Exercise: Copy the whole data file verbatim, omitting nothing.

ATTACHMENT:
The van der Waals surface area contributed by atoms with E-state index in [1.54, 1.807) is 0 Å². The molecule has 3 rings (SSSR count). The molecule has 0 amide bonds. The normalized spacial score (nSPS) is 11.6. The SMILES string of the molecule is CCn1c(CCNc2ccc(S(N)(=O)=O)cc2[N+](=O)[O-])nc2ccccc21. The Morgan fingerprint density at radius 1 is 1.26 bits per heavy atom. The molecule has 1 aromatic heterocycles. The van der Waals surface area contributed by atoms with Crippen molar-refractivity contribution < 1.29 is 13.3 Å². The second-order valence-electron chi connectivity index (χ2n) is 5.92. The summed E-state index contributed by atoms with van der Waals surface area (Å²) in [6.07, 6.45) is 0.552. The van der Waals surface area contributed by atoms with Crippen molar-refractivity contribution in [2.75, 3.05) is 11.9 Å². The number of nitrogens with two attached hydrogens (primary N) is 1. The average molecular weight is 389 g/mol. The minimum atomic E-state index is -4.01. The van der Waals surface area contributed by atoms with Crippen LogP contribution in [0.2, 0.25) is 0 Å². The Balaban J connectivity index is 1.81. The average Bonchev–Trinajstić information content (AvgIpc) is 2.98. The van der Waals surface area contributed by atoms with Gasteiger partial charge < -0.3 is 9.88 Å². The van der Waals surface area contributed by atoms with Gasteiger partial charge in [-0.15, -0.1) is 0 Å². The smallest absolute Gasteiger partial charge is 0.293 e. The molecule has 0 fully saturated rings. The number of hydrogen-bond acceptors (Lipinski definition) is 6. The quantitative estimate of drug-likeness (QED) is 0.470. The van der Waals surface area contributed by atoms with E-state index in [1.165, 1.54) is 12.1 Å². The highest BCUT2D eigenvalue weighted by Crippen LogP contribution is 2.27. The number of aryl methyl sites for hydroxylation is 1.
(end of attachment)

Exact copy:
The van der Waals surface area contributed by atoms with E-state index in [1.54, 1.807) is 0 Å². The molecule has 3 rings (SSSR count). The molecule has 0 amide bonds. The normalized spacial score (nSPS) is 11.6. The SMILES string of the molecule is CCn1c(CCNc2ccc(S(N)(=O)=O)cc2[N+](=O)[O-])nc2ccccc21. The Morgan fingerprint density at radius 1 is 1.26 bits per heavy atom. The molecule has 1 aromatic heterocycles. The van der Waals surface area contributed by atoms with Crippen molar-refractivity contribution < 1.29 is 13.3 Å². The second-order valence-electron chi connectivity index (χ2n) is 5.92. The summed E-state index contributed by atoms with van der Waals surface area (Å²) in [6.07, 6.45) is 0.552. The van der Waals surface area contributed by atoms with Crippen molar-refractivity contribution in [2.75, 3.05) is 11.9 Å². The number of nitrogens with two attached hydrogens (primary N) is 1. The average molecular weight is 389 g/mol. The minimum atomic E-state index is -4.01. The van der Waals surface area contributed by atoms with Crippen LogP contribution in [0.2, 0.25) is 0 Å². The Balaban J connectivity index is 1.81. The average Bonchev–Trinajstić information content (AvgIpc) is 2.98. The van der Waals surface area contributed by atoms with Gasteiger partial charge < -0.3 is 9.88 Å². The van der Waals surface area contributed by atoms with Gasteiger partial charge in [-0.15, -0.1) is 0 Å². The smallest absolute Gasteiger partial charge is 0.293 e. The molecule has 0 fully saturated rings. The number of hydrogen-bond acceptors (Lipinski definition) is 6. The quantitative estimate of drug-likeness (QED) is 0.470. The van der Waals surface area contributed by atoms with E-state index in [1.165, 1.54) is 12.1 Å². The highest BCUT2D eigenvalue weighted by Crippen LogP contribution is 2.27. The number of aryl methyl sites for hydroxylation is 1.